A bizarre reflection comes when you put yourself in a story. I do it a fair bit. I’ll come on to why in a second. But there was a strange dialectical process towards the Jack Joslin character that comprises the final book.
The first Jack, from other stories, was a sort of laconic and quiet narrator, impassive and accepting. Reasons for doing this? Because I wasn’t particularly good at having a narrator with a voice yet. Because I wanted to put myself in fiction, but wasn’t sure who I was or what I wanted to sound like. This seemed like the best option. Problem: No honesty. I am not a cool and impassive loner, leaning against a brick wall with a… with a toothpick in my mouth, like loners do. Even if I was, that’s not exactly interesting.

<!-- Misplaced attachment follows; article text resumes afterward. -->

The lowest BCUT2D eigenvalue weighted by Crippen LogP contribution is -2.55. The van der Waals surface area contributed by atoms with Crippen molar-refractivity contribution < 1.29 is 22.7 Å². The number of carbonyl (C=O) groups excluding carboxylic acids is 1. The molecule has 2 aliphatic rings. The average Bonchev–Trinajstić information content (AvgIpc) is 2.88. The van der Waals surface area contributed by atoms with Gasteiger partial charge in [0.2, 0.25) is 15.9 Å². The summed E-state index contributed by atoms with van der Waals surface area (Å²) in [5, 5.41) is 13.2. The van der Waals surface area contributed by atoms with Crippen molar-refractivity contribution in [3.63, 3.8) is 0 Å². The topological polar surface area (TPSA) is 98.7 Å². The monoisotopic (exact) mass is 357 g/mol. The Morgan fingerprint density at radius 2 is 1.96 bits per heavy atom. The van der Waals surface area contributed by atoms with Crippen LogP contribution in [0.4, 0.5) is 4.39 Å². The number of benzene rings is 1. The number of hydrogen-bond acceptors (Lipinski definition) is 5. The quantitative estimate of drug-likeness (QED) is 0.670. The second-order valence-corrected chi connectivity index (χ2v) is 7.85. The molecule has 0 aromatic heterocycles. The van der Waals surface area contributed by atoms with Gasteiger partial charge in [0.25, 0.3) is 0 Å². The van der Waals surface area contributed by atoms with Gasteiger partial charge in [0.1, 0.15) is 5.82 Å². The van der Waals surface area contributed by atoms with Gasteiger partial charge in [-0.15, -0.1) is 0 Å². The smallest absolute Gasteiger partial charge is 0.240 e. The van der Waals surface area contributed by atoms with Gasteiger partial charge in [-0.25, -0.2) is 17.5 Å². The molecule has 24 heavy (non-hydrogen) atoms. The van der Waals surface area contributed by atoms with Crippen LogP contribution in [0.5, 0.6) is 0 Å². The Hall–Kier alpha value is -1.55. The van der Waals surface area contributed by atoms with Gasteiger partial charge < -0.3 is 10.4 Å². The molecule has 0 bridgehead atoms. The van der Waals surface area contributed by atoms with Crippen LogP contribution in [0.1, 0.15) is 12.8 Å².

Weird discomfort crept in also: I was trying to make myself look good in writing. Granted, no one would read the bloody thing. But it made me feel uncomfortable, as though I’d been bought a round of drinks because I had told people that I was a moviestar. Or at least implied it. Not interesting.
The second Jack, the one I mentioned a minute ago, the original star of this book, went to the other extreme. Like a frenzied steroid junkie whipping out a shrivelled penis (most likely his) rendered useless by muscledrug, so that he can humiliate himself and thus prevent others doing it. That’s what I was doing. (I’m not a steroid junkie and my penis is almost average size.) I was all smug and proud that I’d found a way to present myself that didn’t look arrogant. But it was. I wasn’t permitting real vulnerability or human emotions. It was just a stupid clown, full of eccentricities, only alike me in name.